The Tall Man: Death and Life on Palm Island

By Chloe Hooper, Hamish Hamilton, $32.95

CHLOE HOOPER, a novelist whose first book won international praise, recently released The Tall Man, a book on the Palm Island inquest into the death in police custody of Cameron Doomadgee. She won a Walkley Award for reporting during the inquest.

Mulrunji, as Doomadgee is known since his passing, was killed in police custody on November 19, 2004 at the hands of Senior Sergeant Chris Hurley. Hooper met the Doomadgee family’s lawyer, Andrew Boe, and decided to follow him up to Palm Island in February 2005.

The result is an excellent report of the inquest but with a significant focus on the people living on Palm Island and the life and character of police officer Chris Hurley.

Having spent time with the Doomadgee family, she describes a group of people who attempt to survive amidst disturbing living conditions. The island was very familiar with death; they had already suffered the loss of many family members as a result of police brutality, suicide and an appalling level of health services. There is also a very good section about the history of Palm Island and how the effects of the Stolen Generation are still visible in the community today.

Throughout The Tall Man Hooper shows that evidence was clearly stacked against Hurley, but the cover ups and intimidation began immediately after Mulrinji was found dead. Once Mulrinji was found dead in the cell, Hurley and his police colleagues spent hours making up a story to save his career.

The coroners’ reports made it clear that Mulrunji could not have received the injuries that led to his death simply by tripping and falling over the step at the police station, as Hurley claimed. As Hooper reports, there were a handful of people who witnessed how Mulrinji was arrested for public nuisance after shouting, “Who let the dogs out?”

At least a quarter of the book is spent delving into Hurley’s past. She finds out that he was liked by a lot of people, black and white. Murrandoo Yanner was one of them. An Aboriginal activist living in Burketown when Hurley worked there, he campaigned against mining plans and called on black nations to boycott the Sydney Olympics. Yanner describes him as a mentor for black children, participating in school camps and sports activities. But others remember him as sleazy, a heavy drinker, and eager to participate in pub fights.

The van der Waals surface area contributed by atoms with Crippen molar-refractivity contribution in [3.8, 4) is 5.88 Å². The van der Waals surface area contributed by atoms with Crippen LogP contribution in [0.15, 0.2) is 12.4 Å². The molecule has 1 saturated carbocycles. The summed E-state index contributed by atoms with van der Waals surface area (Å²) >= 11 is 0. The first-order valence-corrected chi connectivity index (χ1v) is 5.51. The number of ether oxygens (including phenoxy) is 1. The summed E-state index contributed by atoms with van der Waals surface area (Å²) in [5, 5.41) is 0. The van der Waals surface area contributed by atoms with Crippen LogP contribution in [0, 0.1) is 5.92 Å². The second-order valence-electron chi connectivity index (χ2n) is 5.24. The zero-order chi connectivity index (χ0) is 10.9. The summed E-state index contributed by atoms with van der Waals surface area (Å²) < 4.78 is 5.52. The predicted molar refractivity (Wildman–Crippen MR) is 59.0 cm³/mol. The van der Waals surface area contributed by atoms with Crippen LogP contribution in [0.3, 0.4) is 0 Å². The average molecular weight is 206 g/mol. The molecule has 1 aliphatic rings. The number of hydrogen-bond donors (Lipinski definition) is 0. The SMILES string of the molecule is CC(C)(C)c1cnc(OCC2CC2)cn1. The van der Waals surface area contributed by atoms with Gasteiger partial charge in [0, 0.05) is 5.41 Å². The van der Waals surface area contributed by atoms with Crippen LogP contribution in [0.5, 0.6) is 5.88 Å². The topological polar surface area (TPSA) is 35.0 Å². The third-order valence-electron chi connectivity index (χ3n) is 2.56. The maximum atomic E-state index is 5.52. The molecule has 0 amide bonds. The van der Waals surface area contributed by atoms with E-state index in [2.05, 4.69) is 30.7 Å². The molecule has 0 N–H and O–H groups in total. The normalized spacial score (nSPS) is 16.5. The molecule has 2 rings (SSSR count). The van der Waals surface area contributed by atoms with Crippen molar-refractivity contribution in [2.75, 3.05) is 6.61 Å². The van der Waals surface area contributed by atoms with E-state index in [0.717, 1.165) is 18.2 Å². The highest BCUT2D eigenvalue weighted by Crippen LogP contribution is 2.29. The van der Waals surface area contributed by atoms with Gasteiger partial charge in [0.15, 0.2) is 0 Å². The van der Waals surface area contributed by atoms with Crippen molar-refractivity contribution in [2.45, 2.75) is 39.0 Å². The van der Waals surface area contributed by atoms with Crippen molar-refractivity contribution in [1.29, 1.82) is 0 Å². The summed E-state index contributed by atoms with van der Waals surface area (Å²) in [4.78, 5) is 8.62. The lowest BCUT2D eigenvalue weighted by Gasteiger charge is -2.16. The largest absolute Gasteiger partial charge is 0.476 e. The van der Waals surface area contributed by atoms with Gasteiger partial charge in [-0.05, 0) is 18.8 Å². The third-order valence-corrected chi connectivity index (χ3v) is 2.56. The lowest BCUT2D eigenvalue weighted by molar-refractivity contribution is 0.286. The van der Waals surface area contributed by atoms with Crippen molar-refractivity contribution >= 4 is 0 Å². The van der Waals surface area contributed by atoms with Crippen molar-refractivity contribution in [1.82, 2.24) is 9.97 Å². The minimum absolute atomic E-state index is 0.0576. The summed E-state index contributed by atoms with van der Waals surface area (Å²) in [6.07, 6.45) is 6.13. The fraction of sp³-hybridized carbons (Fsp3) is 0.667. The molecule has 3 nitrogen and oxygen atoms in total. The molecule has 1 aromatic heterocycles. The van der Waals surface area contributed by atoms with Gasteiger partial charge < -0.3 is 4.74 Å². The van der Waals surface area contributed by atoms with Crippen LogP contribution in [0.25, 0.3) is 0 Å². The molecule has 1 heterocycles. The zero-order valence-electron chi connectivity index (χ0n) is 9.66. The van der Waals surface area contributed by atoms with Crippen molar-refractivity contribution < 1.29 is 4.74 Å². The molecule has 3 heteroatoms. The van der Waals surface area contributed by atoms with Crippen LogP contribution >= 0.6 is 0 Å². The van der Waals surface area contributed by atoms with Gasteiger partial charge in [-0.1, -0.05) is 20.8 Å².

Another important fact was that Hurley had twenty complaints lodged against him before Mulrunji’s death; information that Queensland Police tried to prevent the court from hearing about.

Although Hooper finds both negative and positive character references for Hurley, these chapters are the weakest parts of the book.

Hooper does question Hurley’s paternalistic involvement in Aboriginal communities, highlighting that police officers can move up the ladder faster by doing time in regional areas. But it seems like she is desperately trying to uncover another reason for Hurley’s motivation to work in towns with Indigenous majorities. Hooper never states that Hurley murdered Mulrunji, even though Hurley conceded that as a result of his knee “falling” onto Mulrunji, he incurred injuries that resulted in his death. “A few phrases Hurley repeated had the subtlest air of rehearsal, but if he was lying he was brilliant at it. He seemed grave. He seemed sincere.”

Hooper actually interviewed several police officers who were on Palm Island when Aboriginal people rioted against them after Mulrunji’s death. She seems sympathetic to their situation, devoting a page to officers describing how they have become alcoholics and how their families were put in danger. Hooper does provide a brief history of the well-known corruption entrenched in the Queensland Police during the 1980s, and suggests that certain practices are common today. Her criticisms of Howard’s Northern Territory intervention, which was announced the day before Hurley was found not guilty, are also quite good.

In short, The Tall Man is very informative for anyone wanting to know the details of the case. However, while Hooper is definitely more sympathetic to the Indigenous side of the case and to the pursuit of “justice”, she still attempts to present the case in a “balanced” way, even though the truth is staring any reader in the face.

Rachel Cramp


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